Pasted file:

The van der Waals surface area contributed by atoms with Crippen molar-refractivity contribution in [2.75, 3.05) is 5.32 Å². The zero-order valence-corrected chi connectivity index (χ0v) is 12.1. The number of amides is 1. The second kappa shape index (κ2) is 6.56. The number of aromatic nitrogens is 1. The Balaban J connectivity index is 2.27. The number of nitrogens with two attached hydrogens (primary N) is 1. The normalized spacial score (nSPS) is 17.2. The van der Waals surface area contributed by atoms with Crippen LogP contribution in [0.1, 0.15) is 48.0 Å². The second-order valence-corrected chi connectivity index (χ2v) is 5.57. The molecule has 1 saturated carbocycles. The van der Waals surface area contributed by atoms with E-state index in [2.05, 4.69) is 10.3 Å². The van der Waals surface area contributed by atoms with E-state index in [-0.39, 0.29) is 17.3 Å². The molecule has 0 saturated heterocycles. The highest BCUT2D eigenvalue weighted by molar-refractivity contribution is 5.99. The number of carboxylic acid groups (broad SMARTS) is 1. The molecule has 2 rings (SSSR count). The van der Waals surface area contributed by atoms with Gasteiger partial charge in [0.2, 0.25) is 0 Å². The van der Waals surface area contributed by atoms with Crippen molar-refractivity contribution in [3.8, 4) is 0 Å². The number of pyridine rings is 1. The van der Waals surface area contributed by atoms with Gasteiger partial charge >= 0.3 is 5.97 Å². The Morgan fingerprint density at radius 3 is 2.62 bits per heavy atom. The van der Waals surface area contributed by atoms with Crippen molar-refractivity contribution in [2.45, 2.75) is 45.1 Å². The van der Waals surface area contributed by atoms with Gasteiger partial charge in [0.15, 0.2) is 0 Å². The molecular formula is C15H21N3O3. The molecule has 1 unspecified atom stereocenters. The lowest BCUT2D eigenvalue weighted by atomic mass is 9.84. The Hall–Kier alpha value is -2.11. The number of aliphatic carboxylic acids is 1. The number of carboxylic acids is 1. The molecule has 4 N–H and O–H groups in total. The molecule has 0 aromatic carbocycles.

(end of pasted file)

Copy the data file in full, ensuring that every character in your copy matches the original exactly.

The van der Waals surface area contributed by atoms with Crippen molar-refractivity contribution in [2.75, 3.05) is 5.32 Å². The zero-order valence-corrected chi connectivity index (χ0v) is 12.1. The number of amides is 1. The second kappa shape index (κ2) is 6.56. The number of aromatic nitrogens is 1. The Balaban J connectivity index is 2.27. The number of nitrogens with two attached hydrogens (primary N) is 1. The normalized spacial score (nSPS) is 17.2. The van der Waals surface area contributed by atoms with Crippen LogP contribution in [0.1, 0.15) is 48.0 Å². The second-order valence-corrected chi connectivity index (χ2v) is 5.57. The molecule has 1 saturated carbocycles. The van der Waals surface area contributed by atoms with E-state index in [2.05, 4.69) is 10.3 Å². The van der Waals surface area contributed by atoms with E-state index in [-0.39, 0.29) is 17.3 Å². The molecule has 0 saturated heterocycles. The highest BCUT2D eigenvalue weighted by molar-refractivity contribution is 5.99. The number of carboxylic acid groups (broad SMARTS) is 1. The molecule has 2 rings (SSSR count). The van der Waals surface area contributed by atoms with Gasteiger partial charge in [0.2, 0.25) is 0 Å². The van der Waals surface area contributed by atoms with Crippen molar-refractivity contribution in [3.8, 4) is 0 Å². The number of pyridine rings is 1. The van der Waals surface area contributed by atoms with Gasteiger partial charge >= 0.3 is 5.97 Å². The Morgan fingerprint density at radius 3 is 2.62 bits per heavy atom. The van der Waals surface area contributed by atoms with Crippen molar-refractivity contribution in [2.45, 2.75) is 45.1 Å². The van der Waals surface area contributed by atoms with Gasteiger partial charge in [0.15, 0.2) is 0 Å². The molecular formula is C15H21N3O3. The molecule has 1 unspecified atom stereocenters. The lowest BCUT2D eigenvalue weighted by atomic mass is 9.84. The Hall–Kier alpha value is -2.11. The number of aliphatic carboxylic acids is 1. The number of carboxylic acids is 1. The molecule has 4 N–H and O–H groups in total. The molecule has 0 aromatic carbocycles.